Palen/McCoy Wilderness
Guide

Introduction

Looking for a real remote desert wilderness experience? The Palen/McCoy Wilderness may be just the ticket. This is one of the largest roadless areas in California, with 259,009 acres of desert mountain ranges managed by the Bureau of Land Management. The wilderness area was designated in 1994, becoming part of the National Wilderness Preservation System. The wilderness area is situated entirely within the southeast corner of California and contains the Palen, McCoy, Granite, Little Maria, and Arica mountain ranges. The ranges are separated by bajadas, broad sloping areas along mountain slopes, with alluvial fans, which are deposits of sediment left by streams flowing to the flat land at the base of the mountains.

The desert terrain features valleys, canyons, and colorful rock formations, with rocky peaks above the dry desert landscape. Washes lacing the area provide riparian areas that support ironwood and palo verde trees. The ironwood forests of the Palen/McCoy wilderness are the largest in the California desert. Ironwood is very dense and was used by Native Americans for tools and weapons. Ironwood woodlands provide shelter and habitat for a variety of wildlife including wild burro, bobcats, coyotes, foxes, mountain lions, rabbits, mice, and kangaroo rats as well as many bird species.

Recreational activity in the area includes hiking along old two-track trails that crisscross the valleys and lead up into the mountain areas, as well as horseback riding, hunting and backcountry camping.

Palen/McCoy Wilderness area is surrounded by several large national forests, parks, and preserves. The Kofa National Wildlife Refuge is located to the south, Joshua Tree National Park to the southwest, Mojave National Preserve to the northwest, and Prescott National Forest to the east. Visit the region on your next RV trip and take in the many natural wilderness areas waiting for you to explore.

RV Rentals in Palen/McCoy Wilderness

Transportation

Driving

The Palen/McCoy Wilderness is a huge wilderness area at over 240 000 acres, and motorized vehicles are not permitted in BLM areas, which must be explored on foot. In fact, this region is one of the largest areas devoid of roads in California, so access can be challenging. Highway 62 runs along the north side of the wilderness and the Midland Road approaches from the south side, ending at the ghost town of Midland. You can access the Midland Road from Highway 10 in Blythe, take the north exit to Lovekin Boulevard, and continue north out to town into the desert wilderness.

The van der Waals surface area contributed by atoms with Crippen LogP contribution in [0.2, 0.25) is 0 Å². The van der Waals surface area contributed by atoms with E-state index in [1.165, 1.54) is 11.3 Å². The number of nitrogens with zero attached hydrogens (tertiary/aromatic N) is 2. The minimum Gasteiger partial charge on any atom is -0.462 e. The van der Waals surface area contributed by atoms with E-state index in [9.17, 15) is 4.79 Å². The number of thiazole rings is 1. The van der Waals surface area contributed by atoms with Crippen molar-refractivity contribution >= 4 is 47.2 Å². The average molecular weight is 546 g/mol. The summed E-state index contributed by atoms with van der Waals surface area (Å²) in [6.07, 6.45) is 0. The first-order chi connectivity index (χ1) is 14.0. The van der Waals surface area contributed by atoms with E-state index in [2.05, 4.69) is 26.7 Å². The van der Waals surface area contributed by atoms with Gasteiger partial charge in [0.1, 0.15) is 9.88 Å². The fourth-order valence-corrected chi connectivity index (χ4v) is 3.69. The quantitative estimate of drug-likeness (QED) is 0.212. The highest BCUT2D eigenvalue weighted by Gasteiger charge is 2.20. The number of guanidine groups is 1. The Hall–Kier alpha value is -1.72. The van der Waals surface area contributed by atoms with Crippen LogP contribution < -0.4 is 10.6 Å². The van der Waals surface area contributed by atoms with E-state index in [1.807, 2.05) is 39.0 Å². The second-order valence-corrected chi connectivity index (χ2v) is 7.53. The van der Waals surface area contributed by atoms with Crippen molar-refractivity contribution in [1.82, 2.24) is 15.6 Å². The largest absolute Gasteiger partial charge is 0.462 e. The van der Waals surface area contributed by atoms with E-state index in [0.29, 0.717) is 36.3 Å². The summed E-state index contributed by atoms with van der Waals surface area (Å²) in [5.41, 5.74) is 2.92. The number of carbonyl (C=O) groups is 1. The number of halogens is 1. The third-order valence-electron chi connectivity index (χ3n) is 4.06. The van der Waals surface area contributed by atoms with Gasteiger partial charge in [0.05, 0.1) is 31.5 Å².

Services and amenities are sparse in the area. However, the City of Blythe, California has plenty of facilities to supply and accommodate travelers in the region.

You can access the trailhead for the Granite Mountains if you have a four-wheel-drive, high clearance vehicle. RVs and two-wheel-drive vehicles are not recommended on natural dirt access roads. To access the Granite Mountains from the I-10 at Desert Center, proceed north on SR 177 for 17 miles, then turn east on the off-highway dirt road. Leave your RV at the local campground in Blythe, and proceed with an appropriate vehicle to access points in the region. Always take extra water and a spare tire, use satellite aided GPS devices, and accurate wilderness maps when venturing out in the desert wilderness.

Parking

Public Transportation

Campgrounds and parking in Palen/McCoy Wilderness

Campsites in Palen/McCoy Wilderness

Reservations camping

Mayflower County Park Campground

Group, equestrian, and individual camping is available in the City of Blythe, at the Mayflower County Park Campground. This excellent campground accommodates larger RV units and is situated right along the Colorado River, with a boat launch allowing campers with watercraft to access the river for fishing and recreational activities.

The blue water of the river, wide-open blue skies, and emerald green fields at the campground are in stark contrast to the desert landscape in the region and create a beautiful spot for overnight RV camping. There is also a day-use area with picnic sites and barbeque areas. The campground has 179 reservable campsites in total, with 152 large RV sites that have water and electric hookups, and 27 dry camping sites. The campground is situated along the sparkling river which is lined with willow trees. Campers will find flush toilets and hot shower houses to make their stay more enjoyable, as well as vault toilets. There is also an RV dump station on site.